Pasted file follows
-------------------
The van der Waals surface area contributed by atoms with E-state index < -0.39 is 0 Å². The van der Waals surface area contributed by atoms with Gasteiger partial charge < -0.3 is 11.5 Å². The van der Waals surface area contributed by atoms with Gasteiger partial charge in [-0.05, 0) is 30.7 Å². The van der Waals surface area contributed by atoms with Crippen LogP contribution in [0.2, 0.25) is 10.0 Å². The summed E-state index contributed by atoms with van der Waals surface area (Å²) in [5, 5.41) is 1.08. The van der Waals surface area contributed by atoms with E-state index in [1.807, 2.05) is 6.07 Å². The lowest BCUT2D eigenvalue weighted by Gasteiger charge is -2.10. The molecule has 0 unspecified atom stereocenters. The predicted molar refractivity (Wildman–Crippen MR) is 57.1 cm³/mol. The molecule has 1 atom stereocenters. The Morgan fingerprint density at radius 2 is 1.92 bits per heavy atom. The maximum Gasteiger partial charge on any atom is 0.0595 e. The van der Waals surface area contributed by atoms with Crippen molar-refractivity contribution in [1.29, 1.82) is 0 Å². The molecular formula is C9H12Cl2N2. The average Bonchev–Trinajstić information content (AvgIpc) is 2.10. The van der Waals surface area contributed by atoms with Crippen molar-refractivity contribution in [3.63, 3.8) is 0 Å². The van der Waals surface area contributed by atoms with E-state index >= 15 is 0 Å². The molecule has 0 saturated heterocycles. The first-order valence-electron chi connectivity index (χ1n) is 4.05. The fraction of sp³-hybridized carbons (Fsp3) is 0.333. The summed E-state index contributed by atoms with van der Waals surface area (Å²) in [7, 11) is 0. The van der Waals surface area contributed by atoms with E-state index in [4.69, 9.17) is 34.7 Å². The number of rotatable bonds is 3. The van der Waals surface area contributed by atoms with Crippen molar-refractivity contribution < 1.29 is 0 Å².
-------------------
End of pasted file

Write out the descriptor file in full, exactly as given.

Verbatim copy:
The van der Waals surface area contributed by atoms with E-state index < -0.39 is 0 Å². The van der Waals surface area contributed by atoms with Gasteiger partial charge < -0.3 is 11.5 Å². The van der Waals surface area contributed by atoms with Gasteiger partial charge in [-0.05, 0) is 30.7 Å². The van der Waals surface area contributed by atoms with Crippen LogP contribution in [0.2, 0.25) is 10.0 Å². The summed E-state index contributed by atoms with van der Waals surface area (Å²) in [5, 5.41) is 1.08. The van der Waals surface area contributed by atoms with E-state index in [1.807, 2.05) is 6.07 Å². The lowest BCUT2D eigenvalue weighted by Gasteiger charge is -2.10. The molecule has 0 unspecified atom stereocenters. The predicted molar refractivity (Wildman–Crippen MR) is 57.1 cm³/mol. The molecule has 1 atom stereocenters. The Morgan fingerprint density at radius 2 is 1.92 bits per heavy atom. The maximum Gasteiger partial charge on any atom is 0.0595 e. The van der Waals surface area contributed by atoms with Crippen molar-refractivity contribution in [1.29, 1.82) is 0 Å². The molecular formula is C9H12Cl2N2. The average Bonchev–Trinajstić information content (AvgIpc) is 2.10. The van der Waals surface area contributed by atoms with Crippen molar-refractivity contribution in [3.63, 3.8) is 0 Å². The van der Waals surface area contributed by atoms with E-state index >= 15 is 0 Å². The molecule has 0 saturated heterocycles. The first-order valence-electron chi connectivity index (χ1n) is 4.05. The fraction of sp³-hybridized carbons (Fsp3) is 0.333. The summed E-state index contributed by atoms with van der Waals surface area (Å²) in [7, 11) is 0. The van der Waals surface area contributed by atoms with E-state index in [4.69, 9.17) is 34.7 Å². The number of rotatable bonds is 3. The van der Waals surface area contributed by atoms with Crippen molar-refractivity contribution < 1.29 is 0 Å².